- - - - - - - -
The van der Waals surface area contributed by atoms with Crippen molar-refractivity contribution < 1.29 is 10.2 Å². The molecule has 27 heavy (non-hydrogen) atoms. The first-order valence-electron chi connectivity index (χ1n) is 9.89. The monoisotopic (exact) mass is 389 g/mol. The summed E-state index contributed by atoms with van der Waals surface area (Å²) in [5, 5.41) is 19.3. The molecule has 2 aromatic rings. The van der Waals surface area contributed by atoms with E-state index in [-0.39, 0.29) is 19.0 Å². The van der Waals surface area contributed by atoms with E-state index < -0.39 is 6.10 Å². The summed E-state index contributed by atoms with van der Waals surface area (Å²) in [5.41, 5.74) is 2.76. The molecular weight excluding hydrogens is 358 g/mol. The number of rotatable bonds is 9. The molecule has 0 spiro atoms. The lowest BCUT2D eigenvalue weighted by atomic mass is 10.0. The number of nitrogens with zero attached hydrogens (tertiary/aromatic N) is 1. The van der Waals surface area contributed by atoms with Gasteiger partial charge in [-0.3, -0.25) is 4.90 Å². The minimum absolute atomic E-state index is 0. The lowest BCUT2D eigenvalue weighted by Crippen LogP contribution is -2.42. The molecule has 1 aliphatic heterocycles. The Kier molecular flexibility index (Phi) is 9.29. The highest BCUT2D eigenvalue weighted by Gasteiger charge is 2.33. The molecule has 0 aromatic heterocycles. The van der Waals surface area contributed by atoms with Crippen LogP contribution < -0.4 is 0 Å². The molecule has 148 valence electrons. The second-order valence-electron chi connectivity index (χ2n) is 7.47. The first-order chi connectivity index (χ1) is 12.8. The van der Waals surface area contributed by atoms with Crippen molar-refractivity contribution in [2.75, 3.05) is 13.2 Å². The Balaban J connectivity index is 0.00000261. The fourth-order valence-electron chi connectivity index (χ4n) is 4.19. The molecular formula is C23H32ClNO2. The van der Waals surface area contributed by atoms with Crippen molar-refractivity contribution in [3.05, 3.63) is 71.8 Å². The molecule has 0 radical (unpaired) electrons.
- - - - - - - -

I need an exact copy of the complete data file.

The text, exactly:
The van der Waals surface area contributed by atoms with Crippen molar-refractivity contribution < 1.29 is 10.2 Å². The molecule has 27 heavy (non-hydrogen) atoms. The first-order valence-electron chi connectivity index (χ1n) is 9.89. The monoisotopic (exact) mass is 389 g/mol. The summed E-state index contributed by atoms with van der Waals surface area (Å²) in [5, 5.41) is 19.3. The molecule has 2 aromatic rings. The van der Waals surface area contributed by atoms with E-state index in [-0.39, 0.29) is 19.0 Å². The van der Waals surface area contributed by atoms with E-state index < -0.39 is 6.10 Å². The summed E-state index contributed by atoms with van der Waals surface area (Å²) in [5.41, 5.74) is 2.76. The molecular weight excluding hydrogens is 358 g/mol. The number of rotatable bonds is 9. The molecule has 0 spiro atoms. The lowest BCUT2D eigenvalue weighted by atomic mass is 10.0. The number of nitrogens with zero attached hydrogens (tertiary/aromatic N) is 1. The van der Waals surface area contributed by atoms with Gasteiger partial charge in [-0.3, -0.25) is 4.90 Å². The minimum absolute atomic E-state index is 0. The lowest BCUT2D eigenvalue weighted by Crippen LogP contribution is -2.42. The molecule has 1 aliphatic heterocycles. The Kier molecular flexibility index (Phi) is 9.29. The highest BCUT2D eigenvalue weighted by Gasteiger charge is 2.33. The molecule has 0 aromatic heterocycles. The van der Waals surface area contributed by atoms with Crippen LogP contribution < -0.4 is 0 Å². The molecule has 148 valence electrons. The second-order valence-electron chi connectivity index (χ2n) is 7.47. The first-order chi connectivity index (χ1) is 12.8. The van der Waals surface area contributed by atoms with Crippen molar-refractivity contribution in [2.75, 3.05) is 13.2 Å². The Balaban J connectivity index is 0.00000261. The fourth-order valence-electron chi connectivity index (χ4n) is 4.19. The molecular formula is C23H32ClNO2. The van der Waals surface area contributed by atoms with Crippen molar-refractivity contribution in [3.05, 3.63) is 71.8 Å². The molecule has 0 radical (unpaired) electrons.